Tourism leaders: Can’t put value on memories

WAIKAPU – As visitor arrivals and expenditures leveled off in the second half of 2013, businesses need to focus on “elevating the experiential elements” that are unique to Hawaii in order to stay competitive with other destinations that may be less expensive, island tourism leaders were told Thursday.

“Price is a factor when you’re planning a vacation for a family of four but, at the end of the day, if you got memories that are gonna be with you for a lifetime, how you gonna put a value on that?” David Uchiyama, Hawaii Tourism Authority’s vice president of brand management, said Thursday morning during the authority’s annual spring update meeting. About 50 industry professionals attended the meeting held in Kahili Golf Course’s Nahele banquet room.

In addition to the tried-and-true tourist attractions like Haleakala National Park or the Bishop Museum on Oahu, those in the tourism industry should also be looking at promoting events like Kamehameha Day celebrations, May Day, Mele Mei, Hawaiian music concert series and Aloha Festivals, Uchiyama said.

“We can elevate the experiential elements here by supporting festivals and events and county enrichment programs,” Uchiyama said.

The Hawaii Tourism Authority supports dozens of product enrichment programs in Maui County, including World Whale Day, the Hawaiian Slack Key Guitar Festival, Molokai 2 Oahu Paddleboard World Championships, the Pailolo Challenge Canoe Race, Wailuku First Friday and more.

Uchiyama said repeat visitors, some of whom have been coming to Hawaii for decades, are wanting more to “become part of the community” and immersing in the culture specific to Hawaii.

Part of elevating the visitor experience is also making sure customer service is up to par, Uchiyama said. A common complaint his office and others receive is that visitors “pay five-star prices for three-star service where I can go elsewhere and pay three-star prices and get five-star services.”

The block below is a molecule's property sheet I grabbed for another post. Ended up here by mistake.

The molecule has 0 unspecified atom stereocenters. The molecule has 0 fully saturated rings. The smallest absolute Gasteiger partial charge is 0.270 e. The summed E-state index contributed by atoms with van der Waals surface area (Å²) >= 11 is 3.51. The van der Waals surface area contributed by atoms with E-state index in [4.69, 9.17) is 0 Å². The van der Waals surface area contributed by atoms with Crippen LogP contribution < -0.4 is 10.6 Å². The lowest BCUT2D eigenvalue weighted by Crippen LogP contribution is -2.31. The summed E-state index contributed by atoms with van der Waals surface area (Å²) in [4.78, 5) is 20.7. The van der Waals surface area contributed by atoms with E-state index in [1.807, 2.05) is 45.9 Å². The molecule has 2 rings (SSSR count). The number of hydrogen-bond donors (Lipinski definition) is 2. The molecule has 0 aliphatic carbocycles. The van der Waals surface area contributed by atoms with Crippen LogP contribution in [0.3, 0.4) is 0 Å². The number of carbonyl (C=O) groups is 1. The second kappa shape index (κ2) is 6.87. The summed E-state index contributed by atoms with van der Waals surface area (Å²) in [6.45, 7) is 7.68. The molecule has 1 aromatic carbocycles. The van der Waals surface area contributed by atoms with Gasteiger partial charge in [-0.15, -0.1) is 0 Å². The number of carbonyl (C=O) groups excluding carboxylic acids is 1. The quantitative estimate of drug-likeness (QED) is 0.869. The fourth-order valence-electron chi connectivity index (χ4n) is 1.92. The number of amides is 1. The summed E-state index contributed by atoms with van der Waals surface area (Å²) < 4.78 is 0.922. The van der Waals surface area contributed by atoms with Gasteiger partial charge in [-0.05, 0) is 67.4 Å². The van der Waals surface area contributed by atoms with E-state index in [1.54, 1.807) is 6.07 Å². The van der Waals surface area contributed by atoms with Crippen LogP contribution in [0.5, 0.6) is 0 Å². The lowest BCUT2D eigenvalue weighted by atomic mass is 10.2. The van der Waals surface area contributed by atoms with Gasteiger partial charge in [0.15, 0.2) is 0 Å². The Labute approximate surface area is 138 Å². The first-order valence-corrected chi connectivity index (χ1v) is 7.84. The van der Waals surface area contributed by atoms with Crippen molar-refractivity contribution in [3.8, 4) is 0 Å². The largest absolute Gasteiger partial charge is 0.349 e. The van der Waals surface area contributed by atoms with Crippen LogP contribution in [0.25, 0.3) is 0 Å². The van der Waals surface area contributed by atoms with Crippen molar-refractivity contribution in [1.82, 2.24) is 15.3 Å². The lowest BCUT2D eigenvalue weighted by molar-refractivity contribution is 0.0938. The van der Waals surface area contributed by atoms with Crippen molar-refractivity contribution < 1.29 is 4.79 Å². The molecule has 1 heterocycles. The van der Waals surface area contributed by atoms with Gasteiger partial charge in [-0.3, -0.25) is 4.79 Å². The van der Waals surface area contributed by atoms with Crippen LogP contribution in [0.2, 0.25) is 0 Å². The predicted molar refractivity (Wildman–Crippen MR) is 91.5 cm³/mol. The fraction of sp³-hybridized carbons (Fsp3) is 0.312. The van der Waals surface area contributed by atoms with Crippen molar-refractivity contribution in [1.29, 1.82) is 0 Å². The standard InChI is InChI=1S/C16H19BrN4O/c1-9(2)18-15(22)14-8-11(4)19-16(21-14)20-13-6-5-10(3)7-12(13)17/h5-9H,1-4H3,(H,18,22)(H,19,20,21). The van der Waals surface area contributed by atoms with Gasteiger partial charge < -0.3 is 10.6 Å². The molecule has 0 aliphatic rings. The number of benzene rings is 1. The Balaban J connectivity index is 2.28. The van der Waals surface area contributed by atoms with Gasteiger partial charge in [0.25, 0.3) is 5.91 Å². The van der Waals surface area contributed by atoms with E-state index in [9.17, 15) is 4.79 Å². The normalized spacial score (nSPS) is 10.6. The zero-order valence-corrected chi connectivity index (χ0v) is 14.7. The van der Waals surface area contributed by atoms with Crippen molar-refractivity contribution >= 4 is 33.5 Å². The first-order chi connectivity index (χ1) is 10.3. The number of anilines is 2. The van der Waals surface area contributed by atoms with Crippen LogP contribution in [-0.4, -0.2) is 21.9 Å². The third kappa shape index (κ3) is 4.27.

State tourism officials are compiling visitors’ complaints filed with the Better Business Bureau, tour operators, wholesalers and other agencies and hope to publish a report this year with concerns specific to each tourism sector, including rental car companies, hotels, restaurants and retailers.

Maui Visitors Bureau Executive Director Terryl Vencl said that part of her job is finding out what visitors expect on their vacation and how they define value.

“The Maui visitor has told us what they love about Maui is the choice. Whether it’s accommodation, our cuisine or shopping or activities, they love being able to make choices,” Vencl said after the meeting Thursday. “The more we let them know what’s going on in the islands, the more they may attend and become a little bit more immersed in the community. That in itself is value added to their vacation.”

She said that the bureau has made great efforts to promote First Fridays in Wailuku, as well as market a number of other county programs when it makes presentations to audiences abroad.

She added that industry professionals may have to consider a combination of adding value and making their prices more competitive in the coming years.

“All of us need to look at what value means to our visitors. Within that, there is price, the feeling of aloha, the service, and all of us have to price ourselves in a way that the visitor will feel they’re getting what they paid for,” Vencl said.

Maui has a reputation of attracting higher-end visitors with more money to spend, but Vencl said the value of what Maui has to offer is what keeps all types of visitors coming back.

The bureau plans to focus marketing efforts this year on up-and-coming markets like China and Taiwan, while maintaining strong existing markets in Korea and Oceania, Vencl said.

Maui island saw nearly 2.4 million visitors in 2013, up 2.3 percent from the year before. Total visitor expenditures on the island actually grew last year to $3.7 billion, up 8 percent from the year. Molokai saw about 55,237 visitors and Lanai saw 74,526, according to HTA statistics.

Tourism in Hawaii has seen record gains since 2010, but state officials say the growth has tapered off and will continue to do so in the coming years. They are aiming to attract 8.4 million visitors this year, only 2.5 percent up from last year’s 8.2 million visitors as opposed to the double-digit percentage gains in years past.

Fluctuating currency exchange rates, growing competition and the increasing cost of a Hawaii vacation have all contributed to the slowed growth and decline of visitor spending, which has been declining for the last five consecutive months, officials said.

* Eileen Chao can be reached at